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Le Orme - L'infinito CD (album) cover

L'INFINITO

Le Orme

 

Rock Progressivo Italiano

3.72 | 93 ratings

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kenethlevine
Special Collaborator
Prog-Folk Team
4 stars As I write these words, it would seem that a 2011 release by LE ORME is in the offing, but it would also seem that Aldo Tagliapietra is away without leave. At least I don't think his fans gave him permission to be absent from a group effort!

But here is the now nearly 7 year old finale of LE ORME's modern day trilogy, one which exudes that rare mix of high moral fiber and heartfelt romance at once. If Aldo's voice is so warmly woven into the band's quilt as to be inextricable, one must acknowledge that the 2 keyboardists succeed brilliantly in capturing the sentiment of the early 70s without lapsing into idolatry or cheap flattery. This combination, along with De Rossi's masterful drumming, holds the listener down for the count, over and over.

The dozen tracks herein blend into each other such that it is truly difficult to discern their delineations, not because it all sounds the same but because the transitions are blended within and between. It's all solid symphonic prog with plenty of arresting melodies and shifts. While it seems like electric guitar is present, particularly on the two deftly juxtaposed openers, the credits would suggest only the presence of a thoroughly convincing "guitar simulator". Who knew this was even possible, let alone necessary, unless they are making guitars as big as church organs these days. No matter, because among the many high points is the lilting ballad "Si Puo' Immaginare" , which awakens to an electrifying violin lead by Andrea Bassato followed by nostalgic organ workouts. "Canto" is oddly similar, just Aldo and piano, with shimmering synthesizers blending in, except this time it's that guitar contraption that ratchets up the ante. The title cuts both utlize martial drumming to augment the sense of urgency.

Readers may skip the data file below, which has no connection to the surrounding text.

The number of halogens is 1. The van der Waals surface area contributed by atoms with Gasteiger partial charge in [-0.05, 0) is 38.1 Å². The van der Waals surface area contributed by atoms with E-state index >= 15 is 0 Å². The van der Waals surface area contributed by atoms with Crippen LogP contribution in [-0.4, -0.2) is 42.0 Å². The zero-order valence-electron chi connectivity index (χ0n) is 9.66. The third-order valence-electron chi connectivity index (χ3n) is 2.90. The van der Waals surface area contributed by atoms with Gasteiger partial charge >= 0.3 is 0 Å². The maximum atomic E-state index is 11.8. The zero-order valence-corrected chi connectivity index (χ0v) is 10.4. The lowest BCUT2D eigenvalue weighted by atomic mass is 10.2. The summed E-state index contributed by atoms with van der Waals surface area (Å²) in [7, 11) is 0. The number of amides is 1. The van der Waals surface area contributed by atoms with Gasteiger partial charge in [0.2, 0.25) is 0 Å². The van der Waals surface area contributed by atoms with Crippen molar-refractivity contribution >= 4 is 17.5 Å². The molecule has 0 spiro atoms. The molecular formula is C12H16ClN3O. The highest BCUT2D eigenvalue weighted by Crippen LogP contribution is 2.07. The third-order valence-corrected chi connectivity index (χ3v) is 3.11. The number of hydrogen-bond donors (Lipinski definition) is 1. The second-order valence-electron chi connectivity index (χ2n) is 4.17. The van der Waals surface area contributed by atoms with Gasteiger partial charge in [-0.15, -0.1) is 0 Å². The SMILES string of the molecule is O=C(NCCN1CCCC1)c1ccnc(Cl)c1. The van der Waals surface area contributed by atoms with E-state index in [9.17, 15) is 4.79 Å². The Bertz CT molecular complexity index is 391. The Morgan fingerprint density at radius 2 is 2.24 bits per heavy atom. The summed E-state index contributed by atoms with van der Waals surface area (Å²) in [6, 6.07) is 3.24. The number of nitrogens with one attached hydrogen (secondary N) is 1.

I'm beginning to sound like a broken record, but LE ORME continues to impress me with their ability to do what they do best, and what we want most, for over 3 decades. Now, if they can succeed without Aldo, they would become that rare entity whose identity is more spiritual than corporeal, From there infinity is barely a stretch.

kenethlevine | 4/5 |

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